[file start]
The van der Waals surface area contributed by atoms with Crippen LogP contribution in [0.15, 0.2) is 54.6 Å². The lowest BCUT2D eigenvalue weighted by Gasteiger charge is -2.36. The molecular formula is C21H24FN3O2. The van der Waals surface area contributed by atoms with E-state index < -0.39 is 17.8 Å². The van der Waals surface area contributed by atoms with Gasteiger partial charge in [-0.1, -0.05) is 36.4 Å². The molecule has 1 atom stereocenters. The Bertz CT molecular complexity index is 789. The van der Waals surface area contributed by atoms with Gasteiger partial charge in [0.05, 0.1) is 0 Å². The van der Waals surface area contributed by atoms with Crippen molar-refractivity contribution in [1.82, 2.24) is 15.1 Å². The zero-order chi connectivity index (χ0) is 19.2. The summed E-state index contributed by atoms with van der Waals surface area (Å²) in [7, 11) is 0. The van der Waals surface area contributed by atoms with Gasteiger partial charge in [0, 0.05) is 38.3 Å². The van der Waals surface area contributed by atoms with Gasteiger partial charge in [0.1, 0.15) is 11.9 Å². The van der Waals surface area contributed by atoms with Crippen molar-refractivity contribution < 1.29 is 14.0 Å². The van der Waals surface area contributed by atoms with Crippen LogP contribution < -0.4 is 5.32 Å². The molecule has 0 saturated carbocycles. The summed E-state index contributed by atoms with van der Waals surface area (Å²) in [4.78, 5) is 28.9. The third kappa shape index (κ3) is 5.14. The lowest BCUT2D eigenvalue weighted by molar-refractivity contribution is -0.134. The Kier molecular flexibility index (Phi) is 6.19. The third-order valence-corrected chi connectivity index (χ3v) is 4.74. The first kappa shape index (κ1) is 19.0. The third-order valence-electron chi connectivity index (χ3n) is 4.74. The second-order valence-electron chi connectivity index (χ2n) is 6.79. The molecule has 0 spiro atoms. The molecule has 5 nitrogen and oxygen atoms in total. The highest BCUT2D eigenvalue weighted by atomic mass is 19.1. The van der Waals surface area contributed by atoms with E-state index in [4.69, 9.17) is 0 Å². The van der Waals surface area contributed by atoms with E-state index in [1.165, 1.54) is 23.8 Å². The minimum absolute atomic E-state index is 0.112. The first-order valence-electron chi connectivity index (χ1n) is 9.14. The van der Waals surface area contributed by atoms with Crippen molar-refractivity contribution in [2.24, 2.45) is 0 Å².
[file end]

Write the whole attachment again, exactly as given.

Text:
The van der Waals surface area contributed by atoms with Crippen LogP contribution in [0.15, 0.2) is 54.6 Å². The lowest BCUT2D eigenvalue weighted by Gasteiger charge is -2.36. The molecular formula is C21H24FN3O2. The van der Waals surface area contributed by atoms with E-state index < -0.39 is 17.8 Å². The van der Waals surface area contributed by atoms with Gasteiger partial charge in [-0.1, -0.05) is 36.4 Å². The molecule has 1 atom stereocenters. The Bertz CT molecular complexity index is 789. The van der Waals surface area contributed by atoms with Gasteiger partial charge in [0.05, 0.1) is 0 Å². The van der Waals surface area contributed by atoms with Crippen molar-refractivity contribution in [1.82, 2.24) is 15.1 Å². The zero-order chi connectivity index (χ0) is 19.2. The summed E-state index contributed by atoms with van der Waals surface area (Å²) in [7, 11) is 0. The van der Waals surface area contributed by atoms with Gasteiger partial charge in [0, 0.05) is 38.3 Å². The van der Waals surface area contributed by atoms with Gasteiger partial charge in [0.1, 0.15) is 11.9 Å². The van der Waals surface area contributed by atoms with Crippen molar-refractivity contribution < 1.29 is 14.0 Å². The van der Waals surface area contributed by atoms with Crippen LogP contribution < -0.4 is 5.32 Å². The molecule has 0 saturated carbocycles. The summed E-state index contributed by atoms with van der Waals surface area (Å²) in [4.78, 5) is 28.9. The third kappa shape index (κ3) is 5.14. The lowest BCUT2D eigenvalue weighted by molar-refractivity contribution is -0.134. The Kier molecular flexibility index (Phi) is 6.19. The third-order valence-corrected chi connectivity index (χ3v) is 4.74. The first kappa shape index (κ1) is 19.0. The third-order valence-electron chi connectivity index (χ3n) is 4.74. The second-order valence-electron chi connectivity index (χ2n) is 6.79. The molecule has 0 spiro atoms. The molecule has 5 nitrogen and oxygen atoms in total. The highest BCUT2D eigenvalue weighted by atomic mass is 19.1. The van der Waals surface area contributed by atoms with E-state index in [4.69, 9.17) is 0 Å². The van der Waals surface area contributed by atoms with E-state index in [1.165, 1.54) is 23.8 Å². The minimum absolute atomic E-state index is 0.112. The first-order valence-electron chi connectivity index (χ1n) is 9.14. The van der Waals surface area contributed by atoms with Crippen molar-refractivity contribution in [2.24, 2.45) is 0 Å².